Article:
LITTLE ROCK, Ark. (AP) — Two years after enacting some of the nation's most-restrictive abortion limits, the Arkansas House voted Monday to prohibit doctors from prescribing pregnancy-terminating pills through telemedicine — a practice that currently isn't even offered in the state.
With an 83-4 vote, the House voted to require doctors to be present when women take abortion-inducing medication, an effort to fend off telemedicine that is used in some other states. It also would require that a doctor make "all reasonable efforts" to schedule a follow-up visit with the woman 12 to 18 days later.
Republican Rep. Julie Mayberry of Hensley said the bill, which now heads to the Senate, would protect women from what she calls "webcam abortions." She said a small number of women suffer complications with the procedure and require surgical abortions.
"If her doctor is in New York City, where does that woman go for help?" Mayberry asked. "We do not want this procedure starting in the state of Arkansas."
No one spoke against the bill. Rep. John Walker, D-Little Rock, who cast one of the dissenting votes, said in a phone interview Monday that the ban could be harmful because telemedicine helps underserved communities.
"It makes it very difficult for people of low means, where medical care is limited, to have equal access to health care," Walker said.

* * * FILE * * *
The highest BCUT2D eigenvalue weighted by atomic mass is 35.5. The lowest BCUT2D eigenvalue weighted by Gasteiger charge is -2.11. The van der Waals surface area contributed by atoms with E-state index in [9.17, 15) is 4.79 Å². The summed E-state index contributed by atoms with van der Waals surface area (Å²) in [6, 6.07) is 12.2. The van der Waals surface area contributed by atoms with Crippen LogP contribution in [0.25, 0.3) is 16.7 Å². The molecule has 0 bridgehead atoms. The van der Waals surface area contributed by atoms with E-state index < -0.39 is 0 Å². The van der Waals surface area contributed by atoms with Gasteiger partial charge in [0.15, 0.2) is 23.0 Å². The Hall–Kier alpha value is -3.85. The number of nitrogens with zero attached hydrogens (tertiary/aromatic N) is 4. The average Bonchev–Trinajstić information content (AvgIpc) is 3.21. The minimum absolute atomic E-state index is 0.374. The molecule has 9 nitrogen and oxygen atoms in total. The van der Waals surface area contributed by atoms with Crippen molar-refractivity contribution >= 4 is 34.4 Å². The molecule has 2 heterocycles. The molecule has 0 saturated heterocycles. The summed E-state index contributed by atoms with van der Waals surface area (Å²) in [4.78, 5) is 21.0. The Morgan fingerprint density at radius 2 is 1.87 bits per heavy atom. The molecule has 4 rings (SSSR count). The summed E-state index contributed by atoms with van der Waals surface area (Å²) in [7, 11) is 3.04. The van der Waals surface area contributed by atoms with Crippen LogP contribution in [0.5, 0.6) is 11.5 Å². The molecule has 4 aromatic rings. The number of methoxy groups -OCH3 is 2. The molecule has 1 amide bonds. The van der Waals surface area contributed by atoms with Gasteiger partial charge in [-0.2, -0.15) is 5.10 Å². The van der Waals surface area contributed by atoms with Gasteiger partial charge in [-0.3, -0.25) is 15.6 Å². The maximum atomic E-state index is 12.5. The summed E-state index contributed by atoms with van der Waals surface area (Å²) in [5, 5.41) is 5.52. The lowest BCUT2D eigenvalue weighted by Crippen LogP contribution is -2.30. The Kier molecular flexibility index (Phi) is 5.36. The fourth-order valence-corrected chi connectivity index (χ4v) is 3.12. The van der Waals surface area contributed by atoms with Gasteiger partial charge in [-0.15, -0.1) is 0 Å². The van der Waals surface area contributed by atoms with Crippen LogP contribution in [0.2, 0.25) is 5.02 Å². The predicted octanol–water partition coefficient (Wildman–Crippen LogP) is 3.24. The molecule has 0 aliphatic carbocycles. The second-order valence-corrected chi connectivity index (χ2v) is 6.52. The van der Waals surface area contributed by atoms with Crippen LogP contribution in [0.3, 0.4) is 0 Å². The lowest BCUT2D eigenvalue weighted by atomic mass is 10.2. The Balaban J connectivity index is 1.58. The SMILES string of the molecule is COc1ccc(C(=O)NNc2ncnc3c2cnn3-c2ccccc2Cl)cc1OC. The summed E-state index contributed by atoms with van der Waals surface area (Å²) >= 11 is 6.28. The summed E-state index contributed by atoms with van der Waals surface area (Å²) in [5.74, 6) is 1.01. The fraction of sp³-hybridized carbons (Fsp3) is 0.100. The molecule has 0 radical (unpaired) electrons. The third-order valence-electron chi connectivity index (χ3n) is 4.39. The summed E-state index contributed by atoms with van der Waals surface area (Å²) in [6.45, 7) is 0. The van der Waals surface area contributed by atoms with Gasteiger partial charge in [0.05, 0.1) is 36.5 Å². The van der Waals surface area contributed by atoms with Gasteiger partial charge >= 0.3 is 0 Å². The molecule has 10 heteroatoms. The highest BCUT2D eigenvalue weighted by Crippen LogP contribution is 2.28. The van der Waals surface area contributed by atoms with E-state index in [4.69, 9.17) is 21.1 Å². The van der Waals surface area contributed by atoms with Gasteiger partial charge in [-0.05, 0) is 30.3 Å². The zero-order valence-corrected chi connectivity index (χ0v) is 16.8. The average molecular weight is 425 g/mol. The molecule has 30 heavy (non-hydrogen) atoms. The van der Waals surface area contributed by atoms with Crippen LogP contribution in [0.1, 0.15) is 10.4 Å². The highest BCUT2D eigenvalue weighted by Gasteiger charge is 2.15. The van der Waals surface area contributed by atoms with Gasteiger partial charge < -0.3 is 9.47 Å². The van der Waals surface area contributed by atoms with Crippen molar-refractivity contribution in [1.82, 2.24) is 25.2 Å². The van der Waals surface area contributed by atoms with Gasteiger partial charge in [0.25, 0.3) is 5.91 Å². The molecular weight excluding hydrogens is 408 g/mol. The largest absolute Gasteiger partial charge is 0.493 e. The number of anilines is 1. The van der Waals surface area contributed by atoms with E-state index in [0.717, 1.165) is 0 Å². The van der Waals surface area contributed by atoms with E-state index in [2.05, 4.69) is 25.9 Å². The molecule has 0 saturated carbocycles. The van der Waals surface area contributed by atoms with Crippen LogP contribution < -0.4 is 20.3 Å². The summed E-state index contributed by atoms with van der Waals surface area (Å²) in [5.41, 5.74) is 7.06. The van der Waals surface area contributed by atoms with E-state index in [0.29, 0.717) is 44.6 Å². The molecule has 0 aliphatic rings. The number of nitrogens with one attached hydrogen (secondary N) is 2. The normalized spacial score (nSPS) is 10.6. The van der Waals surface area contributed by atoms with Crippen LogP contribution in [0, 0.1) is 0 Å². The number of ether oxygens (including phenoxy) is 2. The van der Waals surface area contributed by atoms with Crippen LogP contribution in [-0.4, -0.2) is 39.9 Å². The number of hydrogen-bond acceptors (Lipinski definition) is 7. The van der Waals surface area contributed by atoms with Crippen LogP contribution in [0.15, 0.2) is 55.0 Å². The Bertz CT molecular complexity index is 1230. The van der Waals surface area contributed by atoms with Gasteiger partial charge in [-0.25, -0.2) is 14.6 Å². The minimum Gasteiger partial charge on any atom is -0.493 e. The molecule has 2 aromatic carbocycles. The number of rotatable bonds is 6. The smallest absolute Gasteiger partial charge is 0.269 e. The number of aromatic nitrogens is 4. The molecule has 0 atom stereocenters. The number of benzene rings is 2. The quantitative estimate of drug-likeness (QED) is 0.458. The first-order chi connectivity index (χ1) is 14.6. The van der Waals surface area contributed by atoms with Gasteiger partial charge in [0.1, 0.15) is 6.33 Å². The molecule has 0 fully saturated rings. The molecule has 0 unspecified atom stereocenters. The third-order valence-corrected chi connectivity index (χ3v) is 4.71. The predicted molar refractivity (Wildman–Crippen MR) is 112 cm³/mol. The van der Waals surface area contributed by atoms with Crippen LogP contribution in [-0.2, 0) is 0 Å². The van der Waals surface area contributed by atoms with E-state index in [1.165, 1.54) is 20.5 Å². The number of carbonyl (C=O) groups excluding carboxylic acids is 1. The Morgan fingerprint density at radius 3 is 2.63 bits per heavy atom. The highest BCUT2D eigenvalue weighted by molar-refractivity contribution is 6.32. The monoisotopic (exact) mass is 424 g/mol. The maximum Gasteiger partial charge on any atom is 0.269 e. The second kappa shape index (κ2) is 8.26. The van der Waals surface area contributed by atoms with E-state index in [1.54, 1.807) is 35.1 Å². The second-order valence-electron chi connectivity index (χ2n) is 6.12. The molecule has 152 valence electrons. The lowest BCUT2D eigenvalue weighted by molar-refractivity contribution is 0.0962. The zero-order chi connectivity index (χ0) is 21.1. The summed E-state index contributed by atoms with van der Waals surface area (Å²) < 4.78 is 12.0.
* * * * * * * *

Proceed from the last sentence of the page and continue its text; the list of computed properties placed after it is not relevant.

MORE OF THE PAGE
Opponents have argued the bill restricts a woman's right to an abortion and that medical decisions should be made by doctors. They said nurses or other health care professionals are typically with a woman if the doctor isn't in the same location when the pill is administered.
Thirty-eight states require abortion medication to be given by a licensed physician, and 16 states require the medication to be given in person, according to the Guttmacher Institute, a nonprofit that supports abortion access. Planned Parenthood of the Heartland, which runs abortion clinics in Little Rock and Fayetteville, provides abortion medication only in-person.
In 2013, Arkansas lawmakers enacted legislation banning most abortions 12 and 20 weeks into a woman's pregnancy. The Republican led-Legislature enacted both bans, overriding vetoes by former Democratic Gov. Mike Beebe. A federal judge has struck down the 12-week ban and the state has appealed the ruling.
Walker said he was not surprised at the bill's overwhelming support.
"At this point, people want to get things done; They want to pass things and get back home," Walker said.
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